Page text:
Almost two years ago, I took a trip to St. Louis to participate in a memory study at Washington University in St. Louis (WUSTL). They were doing a battery of memory tests on mental athletes like myself and comparing the results to "regular", un-trained, folks, as well as trivia experts who had also gone through those same tests. At the time, Ben Pridmore and Boris Konrad (two of the best competitors in the world) had participated. I was the third. It became clear to me that with the Psych Department at WUSTL and their funding source (Dart NeuroScience), there was an opportunity for something new, different, and bigger. In my head, ever since I started competing in memory competitions, I had realized that, in my opinion, it wasn't being done correctly. Memory sports has been around for 20+ years and it still has yet to take off, which is weird considering we live in an age where mental fitness is such a hot topic. In the second half of 2011, I reignited my love for Tennis (a sport I had played a lot in my youth) and got to thinking one day while watching the US Open Finals...why is Tennis so captivating to watch? There isn't much variety in terms of action if you really think about it. Two guys, one ball. A serve, a forehand, a volley, a backhand, a slice, and that's pretty much it. Back and forth it goes, for hours. But that was exactly it, the reason Tennis is so interesting is because it's so simple, easy to understand, and a true battle between two people, who are giving it everything they've got to win.
From that moment forth, I realized that memory sports was missing that very same set of elements. What memory sports was, at least up until then and well, still now, was an exam - A long, all day (sometimes 3-day) exam. People staring at sheets of paper with loads of information etched onto them for long stretches of time. YAWN. At least the official USA Memory Competition had part of the day on stage in an exciting set of elimination rounds. But it wasn't completely exam-free.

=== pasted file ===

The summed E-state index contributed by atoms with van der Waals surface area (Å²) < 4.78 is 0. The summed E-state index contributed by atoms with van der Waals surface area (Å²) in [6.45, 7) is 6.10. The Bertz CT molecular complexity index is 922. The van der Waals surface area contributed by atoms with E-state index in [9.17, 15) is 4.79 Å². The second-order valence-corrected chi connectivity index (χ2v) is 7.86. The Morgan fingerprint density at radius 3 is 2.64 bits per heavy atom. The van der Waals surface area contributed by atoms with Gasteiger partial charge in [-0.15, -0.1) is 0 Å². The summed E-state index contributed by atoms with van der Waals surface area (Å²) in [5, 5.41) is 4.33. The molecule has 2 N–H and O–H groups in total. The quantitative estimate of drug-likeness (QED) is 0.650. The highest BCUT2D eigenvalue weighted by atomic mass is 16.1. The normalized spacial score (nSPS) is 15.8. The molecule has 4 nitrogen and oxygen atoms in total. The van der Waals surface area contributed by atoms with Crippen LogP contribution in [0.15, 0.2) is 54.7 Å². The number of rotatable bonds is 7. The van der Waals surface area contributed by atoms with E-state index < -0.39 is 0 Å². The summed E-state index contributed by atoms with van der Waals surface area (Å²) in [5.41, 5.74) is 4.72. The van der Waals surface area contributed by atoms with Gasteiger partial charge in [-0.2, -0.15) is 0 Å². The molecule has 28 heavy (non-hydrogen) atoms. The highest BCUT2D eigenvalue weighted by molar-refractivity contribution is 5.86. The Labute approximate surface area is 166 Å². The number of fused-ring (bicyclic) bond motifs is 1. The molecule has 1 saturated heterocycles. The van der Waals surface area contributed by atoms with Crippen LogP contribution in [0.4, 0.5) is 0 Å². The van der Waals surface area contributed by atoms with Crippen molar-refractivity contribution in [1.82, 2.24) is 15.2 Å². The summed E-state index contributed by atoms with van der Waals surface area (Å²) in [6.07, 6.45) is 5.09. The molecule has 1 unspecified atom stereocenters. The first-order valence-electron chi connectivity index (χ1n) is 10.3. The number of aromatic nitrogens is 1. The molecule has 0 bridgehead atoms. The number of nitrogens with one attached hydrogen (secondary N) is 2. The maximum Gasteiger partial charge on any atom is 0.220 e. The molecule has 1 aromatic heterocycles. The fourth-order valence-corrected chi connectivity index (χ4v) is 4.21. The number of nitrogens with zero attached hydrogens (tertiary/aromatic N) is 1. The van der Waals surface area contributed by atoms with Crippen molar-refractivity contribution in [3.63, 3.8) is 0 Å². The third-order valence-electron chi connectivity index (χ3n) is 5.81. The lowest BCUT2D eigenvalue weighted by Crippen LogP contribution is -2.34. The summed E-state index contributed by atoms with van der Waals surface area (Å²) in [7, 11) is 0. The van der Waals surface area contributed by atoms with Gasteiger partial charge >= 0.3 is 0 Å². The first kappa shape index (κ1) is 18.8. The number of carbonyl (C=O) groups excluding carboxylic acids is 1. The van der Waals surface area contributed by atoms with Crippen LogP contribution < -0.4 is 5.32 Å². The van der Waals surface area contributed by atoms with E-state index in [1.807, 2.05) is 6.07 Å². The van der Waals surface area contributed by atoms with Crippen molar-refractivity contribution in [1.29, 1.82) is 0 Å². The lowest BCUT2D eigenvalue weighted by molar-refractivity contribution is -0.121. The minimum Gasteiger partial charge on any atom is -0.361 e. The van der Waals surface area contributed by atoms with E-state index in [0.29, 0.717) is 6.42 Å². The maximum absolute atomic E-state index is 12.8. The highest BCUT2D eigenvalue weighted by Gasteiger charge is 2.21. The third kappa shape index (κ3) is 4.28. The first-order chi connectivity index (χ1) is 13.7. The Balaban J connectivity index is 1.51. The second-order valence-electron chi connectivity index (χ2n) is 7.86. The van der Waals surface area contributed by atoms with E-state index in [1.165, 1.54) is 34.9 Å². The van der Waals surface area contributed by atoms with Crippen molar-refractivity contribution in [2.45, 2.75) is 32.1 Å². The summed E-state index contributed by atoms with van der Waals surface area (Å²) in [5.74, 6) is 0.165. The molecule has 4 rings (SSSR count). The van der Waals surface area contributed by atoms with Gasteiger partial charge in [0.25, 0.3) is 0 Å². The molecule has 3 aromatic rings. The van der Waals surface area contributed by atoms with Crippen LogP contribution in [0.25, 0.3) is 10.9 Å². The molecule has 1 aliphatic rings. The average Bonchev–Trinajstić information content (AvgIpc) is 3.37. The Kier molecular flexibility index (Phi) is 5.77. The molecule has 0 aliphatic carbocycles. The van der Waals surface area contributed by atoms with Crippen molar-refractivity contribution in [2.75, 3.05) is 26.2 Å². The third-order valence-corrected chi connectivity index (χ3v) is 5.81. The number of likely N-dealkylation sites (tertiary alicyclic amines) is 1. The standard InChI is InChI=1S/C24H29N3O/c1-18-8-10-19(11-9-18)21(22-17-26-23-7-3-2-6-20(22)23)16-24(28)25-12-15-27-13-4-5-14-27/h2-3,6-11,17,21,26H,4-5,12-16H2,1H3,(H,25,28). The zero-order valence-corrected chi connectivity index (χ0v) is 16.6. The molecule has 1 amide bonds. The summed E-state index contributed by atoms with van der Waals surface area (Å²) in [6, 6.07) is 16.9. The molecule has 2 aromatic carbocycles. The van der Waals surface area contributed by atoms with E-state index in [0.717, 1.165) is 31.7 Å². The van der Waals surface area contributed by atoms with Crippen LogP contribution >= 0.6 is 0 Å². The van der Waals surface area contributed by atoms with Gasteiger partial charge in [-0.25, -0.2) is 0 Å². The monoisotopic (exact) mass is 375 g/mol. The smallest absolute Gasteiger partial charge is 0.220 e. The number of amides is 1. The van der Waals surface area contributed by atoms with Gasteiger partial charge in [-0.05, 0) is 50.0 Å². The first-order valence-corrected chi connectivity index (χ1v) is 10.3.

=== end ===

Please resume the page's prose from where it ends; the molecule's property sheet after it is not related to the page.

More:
I asked the researchers at WUSTL if they would relay the message to Dart NeuroScience that I was interested in creating an exciting, totally different, memory competition. The response was immediate and positive. We had a few meetings to decide on dates, logistics, budget, and within months I had a blank canvas for a memory competition sitting in front of me.
There were a few things I knew about what this competition would be. For one, it needed to be a tournament, not a competition. It needed to be head-to-head, one match at a time, similar to a tennis match. Second, it needed to have a lot of prize money (a. to lure the best competitors in and b. to increase the stakes and make everything that much more meaningful in competition). Third, I was going to do this right, and to do it right I had to make sure I had the input (and approvals) of the top mental athletes in the world.
After many many months of thinking, tweaking, testing, brainstorming, and stressing, we all (me, WUSTL, Dart, certain top memory competitors) started to see something take shape. I won't go into all the details of this tournament here, but instead, mosey on over to the freshly designed website and learn for yourself: www.extremememorytournament.com.
The competition is a couple months away and is looking to be awesome. Stay tuned for more news and updates as the event date approaches (there is a blog on the tournament website).